Step 12 – Camouflage me
Since our Gi-Jane character is located with the infantry stationed on the planet of Mars, her camouflage needs to match her surroundings. After refining her clothes, I started painting the camouflage on two new layers; one for her outfit set to “Hard Light” blending mode and 50% opacity, and another one for the rocket launcher set to “Overlay” blending more, and 80% opacity.
Step 13 – Get a sweat going
For our soldier girl to look like a hard working gal, she will require some additional work to her skin. Sweaty skin is tricky, but one way of achieving a similar look is by painting the highlights of the wet skin on a new layer set to “Overlay” blending mode. Use “Brush Tool” with a textured noise brush, white colour only along with Eraser Tool. Use no dark colours. Sweaty skin looks noisy because of skin pores and when pearls of sweat attach to body hair. (The black on the centre example is transparent.)
Step 14 – Final tweaks
The last thing that should be done is going over the entire piece, zoomed in and armed with a smaller brush to fix minor glitches and errors. I also added more backlight bouncing off the silhouette of the character to connect her more to the background.
Step 15 – Apply soft glow
Apply a soft glow effect by collapsing all the layers into a new layer by pressing Shift+Ctrl+Alt+E. Make sure this layer is on top and run it though “Filter/Guassian blur”. Then set the layer blending mode to “Linear dodge” and layer opacity between 20 and 40%).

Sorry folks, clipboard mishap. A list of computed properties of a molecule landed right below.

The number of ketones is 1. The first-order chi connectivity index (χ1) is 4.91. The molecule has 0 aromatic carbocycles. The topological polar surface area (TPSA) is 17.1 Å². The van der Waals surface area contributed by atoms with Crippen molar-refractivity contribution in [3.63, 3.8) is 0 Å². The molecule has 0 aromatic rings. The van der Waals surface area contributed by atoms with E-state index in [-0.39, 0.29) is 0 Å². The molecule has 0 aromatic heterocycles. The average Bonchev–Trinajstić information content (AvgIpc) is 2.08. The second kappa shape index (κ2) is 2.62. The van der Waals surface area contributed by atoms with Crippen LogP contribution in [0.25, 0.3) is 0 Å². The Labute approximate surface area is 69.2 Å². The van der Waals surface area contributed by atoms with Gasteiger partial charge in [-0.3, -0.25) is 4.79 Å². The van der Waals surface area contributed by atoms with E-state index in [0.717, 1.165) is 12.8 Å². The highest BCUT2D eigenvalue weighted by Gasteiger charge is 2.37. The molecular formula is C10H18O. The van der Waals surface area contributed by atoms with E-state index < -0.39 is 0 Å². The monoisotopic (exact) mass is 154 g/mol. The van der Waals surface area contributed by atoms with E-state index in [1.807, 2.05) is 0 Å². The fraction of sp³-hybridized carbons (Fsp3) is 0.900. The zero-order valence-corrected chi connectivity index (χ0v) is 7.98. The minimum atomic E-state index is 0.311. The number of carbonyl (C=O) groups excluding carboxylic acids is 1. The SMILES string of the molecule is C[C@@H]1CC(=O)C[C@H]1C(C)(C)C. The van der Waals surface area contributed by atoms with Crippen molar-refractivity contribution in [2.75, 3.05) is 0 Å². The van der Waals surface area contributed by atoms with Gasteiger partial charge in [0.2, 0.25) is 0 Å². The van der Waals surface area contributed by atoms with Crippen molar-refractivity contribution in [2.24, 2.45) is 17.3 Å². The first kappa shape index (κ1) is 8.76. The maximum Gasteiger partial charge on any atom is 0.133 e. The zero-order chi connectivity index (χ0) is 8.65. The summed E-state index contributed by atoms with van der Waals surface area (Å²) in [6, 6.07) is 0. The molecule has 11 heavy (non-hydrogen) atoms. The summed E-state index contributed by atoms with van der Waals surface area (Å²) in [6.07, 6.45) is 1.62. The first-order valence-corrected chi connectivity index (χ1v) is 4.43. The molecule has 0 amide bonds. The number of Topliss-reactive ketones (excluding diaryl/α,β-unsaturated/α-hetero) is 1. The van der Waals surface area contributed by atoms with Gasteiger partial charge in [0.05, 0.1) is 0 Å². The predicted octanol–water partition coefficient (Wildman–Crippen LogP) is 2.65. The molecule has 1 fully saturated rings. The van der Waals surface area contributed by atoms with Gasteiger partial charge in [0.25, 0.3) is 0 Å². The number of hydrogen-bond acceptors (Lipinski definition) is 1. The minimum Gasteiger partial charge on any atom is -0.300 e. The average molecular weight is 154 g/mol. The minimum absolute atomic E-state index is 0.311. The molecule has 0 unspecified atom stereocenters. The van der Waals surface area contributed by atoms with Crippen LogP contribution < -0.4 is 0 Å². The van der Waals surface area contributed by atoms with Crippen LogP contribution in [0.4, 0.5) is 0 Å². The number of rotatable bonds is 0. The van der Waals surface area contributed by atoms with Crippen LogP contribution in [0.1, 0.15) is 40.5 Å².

Step 16 – Grain and noise
As digital art often result in very clean colours and values, I prefer applying a vague layer of noise on top of my paintings.
- Add a new layer on top with the RGB-values 128, 128, 128.
- Run “Filter/Noise/Add Noise”. Set the amount all the way up to 400%, Gaussian.
- Run “Filter/Brush Strokes/Spatter” a couple of times.
- Run “Filter/Blur/Blur more”.
- Set Layer blending mode to “Overlay” and adjust the opacity slider down to around 3 to 10%.
Random pro tips
Hide your filters
Using automated filters can be your worst enemy. The trick is to use it subtle so that the viewers don’t notice it. Blend the layer with the filter effects by playing around with layer blending modes and opacity, and textured brushes will cover up the effect, and the effect itself will help adding texture to your work. The best advice is naturally to do everything by hand, and you will also appreciate your work more that way.
Mess it up!
Digital art can easily look too smooth and artificial. After finishing a painting, why not create a layer on top of all the others where you use a textured “randomization” brush? This creates interesting inaccuracies and the impression that your painting contains more details that is actually does. Play around with the brush creation options and find a setting that suits you. Brushes like this usually works great especially for highlights.
While using any painting tool, hold “Shift” to automatically draw a straight line between two points.
Paint back the past
Done some brush strokes you regret since last save? Hold “Alt” while using “Eraser Tool” to paint back information from the last saved state of the file.